(Author’s note: For a refresher on the official 2015 tax rates, click here.)
The U.S. Bureau of Labor Statistics reported today that the consumer price index (CPI) has dropped off by just .1% for the month of August. The index for all items less food and energy increased 0.1% in August, the same as the previous month. So what’s the reason for the dip? A sharp decline in the price of gasoline: before seasonal adjustment, gasoline prices declined 5.4% in August. Overall, however, over the last 12 months, the all items index rose 0.2% before seasonal adjustment.
The CPI measures the cost of goods and services. When the CPI doesn’t change much, it tends to signal that interest rates will stay put. This is important for taxpayers because the Tax Code provides for mandatory annual adjustments to certain tax items based on inflation. Of those tax items subject to mandatory annual adjustments, federal income tax brackets tend to get the most attention since have been subject to adjustment for nearly 30 years. However, inflation adjustments are now routinely included in new tax legislation which can be confusing for taxpayers. Luckily, there are tax professionals out there who can sort it all out for you.
Today, Bloomberg BNA released their predictions for the coming tax year and they’re betting on the idea that most taxpayers will find a little bit of relief in 2016. According to Bloomberg BNA, taxpayers whose income is the same compared to last year may enjoy a lower effective tax rate – and a lower tax bill – because of the inflation adjustments.
How does that translate into real life dollars? Here’s what you need to know…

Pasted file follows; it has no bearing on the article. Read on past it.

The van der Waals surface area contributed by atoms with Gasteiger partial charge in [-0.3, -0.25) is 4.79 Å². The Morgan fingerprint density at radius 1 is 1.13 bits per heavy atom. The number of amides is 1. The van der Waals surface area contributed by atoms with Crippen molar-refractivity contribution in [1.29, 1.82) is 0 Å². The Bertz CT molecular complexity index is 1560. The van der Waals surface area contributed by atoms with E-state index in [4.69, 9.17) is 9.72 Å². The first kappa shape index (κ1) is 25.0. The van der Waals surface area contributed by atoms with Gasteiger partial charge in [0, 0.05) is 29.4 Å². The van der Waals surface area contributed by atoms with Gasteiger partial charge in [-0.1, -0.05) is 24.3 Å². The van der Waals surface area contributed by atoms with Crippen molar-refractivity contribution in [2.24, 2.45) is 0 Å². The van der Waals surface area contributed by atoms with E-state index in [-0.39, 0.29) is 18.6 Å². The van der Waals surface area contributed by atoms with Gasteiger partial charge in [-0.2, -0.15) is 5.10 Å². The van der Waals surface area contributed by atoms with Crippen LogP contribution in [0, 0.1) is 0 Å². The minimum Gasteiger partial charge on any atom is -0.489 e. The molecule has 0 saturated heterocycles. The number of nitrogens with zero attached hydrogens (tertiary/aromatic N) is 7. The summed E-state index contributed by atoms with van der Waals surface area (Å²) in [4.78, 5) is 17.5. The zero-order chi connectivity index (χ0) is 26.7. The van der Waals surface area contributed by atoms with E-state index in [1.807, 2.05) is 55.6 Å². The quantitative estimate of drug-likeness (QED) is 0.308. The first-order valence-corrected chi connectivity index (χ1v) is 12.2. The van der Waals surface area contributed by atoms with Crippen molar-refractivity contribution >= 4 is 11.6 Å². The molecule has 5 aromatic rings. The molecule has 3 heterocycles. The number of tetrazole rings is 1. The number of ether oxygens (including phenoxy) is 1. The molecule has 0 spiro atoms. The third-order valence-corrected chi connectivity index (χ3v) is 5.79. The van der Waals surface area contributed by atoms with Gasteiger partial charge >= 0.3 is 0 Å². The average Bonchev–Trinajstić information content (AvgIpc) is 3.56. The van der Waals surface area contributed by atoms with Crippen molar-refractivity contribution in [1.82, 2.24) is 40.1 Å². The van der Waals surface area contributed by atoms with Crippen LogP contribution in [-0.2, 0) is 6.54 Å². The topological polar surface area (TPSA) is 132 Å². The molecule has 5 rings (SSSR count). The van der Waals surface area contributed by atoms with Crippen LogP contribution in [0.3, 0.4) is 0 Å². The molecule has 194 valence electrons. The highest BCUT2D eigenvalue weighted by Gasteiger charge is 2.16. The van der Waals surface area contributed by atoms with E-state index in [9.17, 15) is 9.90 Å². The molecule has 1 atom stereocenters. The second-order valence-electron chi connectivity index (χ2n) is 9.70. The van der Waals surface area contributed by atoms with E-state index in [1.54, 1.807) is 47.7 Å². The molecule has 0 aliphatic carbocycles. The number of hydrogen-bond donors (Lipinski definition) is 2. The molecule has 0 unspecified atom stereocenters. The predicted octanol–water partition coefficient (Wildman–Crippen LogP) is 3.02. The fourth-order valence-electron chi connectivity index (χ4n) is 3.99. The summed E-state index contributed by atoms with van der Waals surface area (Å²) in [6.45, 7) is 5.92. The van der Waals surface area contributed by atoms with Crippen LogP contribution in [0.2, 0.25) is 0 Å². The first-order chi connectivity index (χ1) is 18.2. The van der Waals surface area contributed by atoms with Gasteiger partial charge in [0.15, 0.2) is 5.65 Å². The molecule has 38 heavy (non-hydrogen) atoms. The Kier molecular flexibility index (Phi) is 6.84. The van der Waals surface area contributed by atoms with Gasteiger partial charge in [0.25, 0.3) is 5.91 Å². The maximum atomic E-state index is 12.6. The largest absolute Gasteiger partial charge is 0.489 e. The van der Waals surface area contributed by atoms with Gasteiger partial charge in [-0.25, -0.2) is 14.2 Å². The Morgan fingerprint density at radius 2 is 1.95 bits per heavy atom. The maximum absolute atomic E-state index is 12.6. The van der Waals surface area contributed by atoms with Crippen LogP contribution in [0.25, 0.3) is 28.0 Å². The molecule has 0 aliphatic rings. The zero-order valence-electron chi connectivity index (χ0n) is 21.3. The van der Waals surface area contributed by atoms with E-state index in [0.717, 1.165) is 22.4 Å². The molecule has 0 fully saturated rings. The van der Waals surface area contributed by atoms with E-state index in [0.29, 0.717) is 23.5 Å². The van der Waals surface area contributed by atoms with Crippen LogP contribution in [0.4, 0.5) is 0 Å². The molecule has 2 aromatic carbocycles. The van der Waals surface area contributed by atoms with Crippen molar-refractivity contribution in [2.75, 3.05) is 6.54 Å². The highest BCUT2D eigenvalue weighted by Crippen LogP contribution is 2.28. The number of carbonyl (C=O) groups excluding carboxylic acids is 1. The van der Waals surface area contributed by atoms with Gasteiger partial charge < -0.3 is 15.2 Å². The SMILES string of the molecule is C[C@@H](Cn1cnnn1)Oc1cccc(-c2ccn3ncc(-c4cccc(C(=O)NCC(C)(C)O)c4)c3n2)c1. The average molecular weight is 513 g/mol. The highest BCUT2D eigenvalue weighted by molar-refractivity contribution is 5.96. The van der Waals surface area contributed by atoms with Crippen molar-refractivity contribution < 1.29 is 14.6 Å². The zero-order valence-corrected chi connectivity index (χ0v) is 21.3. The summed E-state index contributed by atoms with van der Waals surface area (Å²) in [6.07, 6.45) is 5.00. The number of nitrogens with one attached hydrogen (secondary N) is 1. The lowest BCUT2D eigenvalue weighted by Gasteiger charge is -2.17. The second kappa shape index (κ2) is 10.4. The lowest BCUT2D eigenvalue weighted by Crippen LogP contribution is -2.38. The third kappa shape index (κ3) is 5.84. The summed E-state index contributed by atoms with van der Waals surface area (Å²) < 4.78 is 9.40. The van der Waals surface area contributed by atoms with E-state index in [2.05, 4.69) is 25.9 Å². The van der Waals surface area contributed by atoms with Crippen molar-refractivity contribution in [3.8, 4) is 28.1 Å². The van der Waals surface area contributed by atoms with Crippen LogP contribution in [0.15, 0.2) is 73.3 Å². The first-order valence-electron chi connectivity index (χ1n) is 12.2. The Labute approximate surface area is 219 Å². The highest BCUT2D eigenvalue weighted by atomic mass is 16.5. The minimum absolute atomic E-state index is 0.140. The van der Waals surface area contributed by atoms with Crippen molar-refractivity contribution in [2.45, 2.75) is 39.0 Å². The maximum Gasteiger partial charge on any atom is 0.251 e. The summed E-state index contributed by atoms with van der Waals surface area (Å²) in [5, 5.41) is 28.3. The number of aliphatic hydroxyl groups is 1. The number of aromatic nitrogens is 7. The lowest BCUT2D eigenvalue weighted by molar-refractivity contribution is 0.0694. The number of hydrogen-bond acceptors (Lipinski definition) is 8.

The slightly higher annual CPI means that brackets (not rates) will nudge upward. Together with increases in the standard deduction and exemption amounts, taxes should decrease for many taxpayers.
(To see the brackets as images, click here.)
For 2016, the personal exemption amount is projected to be $4,050, up from $4,000 in 2015. For high-income taxpayers, the personal exemption deduction is phased out.
For 2016, the amount of the standard deduction is up slightly for Head of Household only. About 2/3 of all taxpayers will file using the standard deduction: those taxpayers who have more in itemized deductions than the standard deduction amount will file a Schedule A.
Alternative Minimum Tax (AMT)
You may recall that I was shocked in 2013 when, instead of the “band-aid” treatment for taxpayers, the AMT exemption rate was permanently subject to inflation. We’ll see that adjustment play out again in 2016.
Federal Estate Tax Exclusion
The federal estate tax exclusion for decedents dying in 2015 was $5.43 million each or, with portability, $10.86 million per married couple. Bloomberg BNA projects this amount will edge up to $5.45 million each in 2016, making the total for a married couple a whopping $10.9 million.
Gift Tax Exclusion
Nothing to see here, folks: once again, the annual exclusion for federal gift tax purposes will remain at $14,000 in 2016 (same as in 2014 and 2015).
The 2016 tax projections are just one of the features from Bloomberg BNA. The full report – with lots more info including 320 figures based on the Tax Code – is available online here (downloads as a pdf).
Bloomberg BNA, a wholly owned subsidiary of Bloomberg, is a leading source of legal, regulatory, and business information for professionals. Its network of more than 2,500 reporters, correspondents, and leading practitioners delivers expert analysis, news, practice tools, and guidance — the information that matters most to professionals. Bloomberg BNA’s authoritative coverage spans a full range of legal practice areas, including tax & accounting, labor & employment, intellectual property, banking & securities, employee benefits, health care, privacy & data security, human resources, and environment, health & safety.
It’s worth noting that these are just projections. Granted, they’re educated projections and the folks at Bloomberg BNA have been doing this awhile but still: don’t count your tax chickens before they hatch. The IRS will publish the official rates and tax preference items for 2016 later this year. It happens every year – generally in October – and you can bet that I’ll have all of the information for you here with Forbes. Keep reading!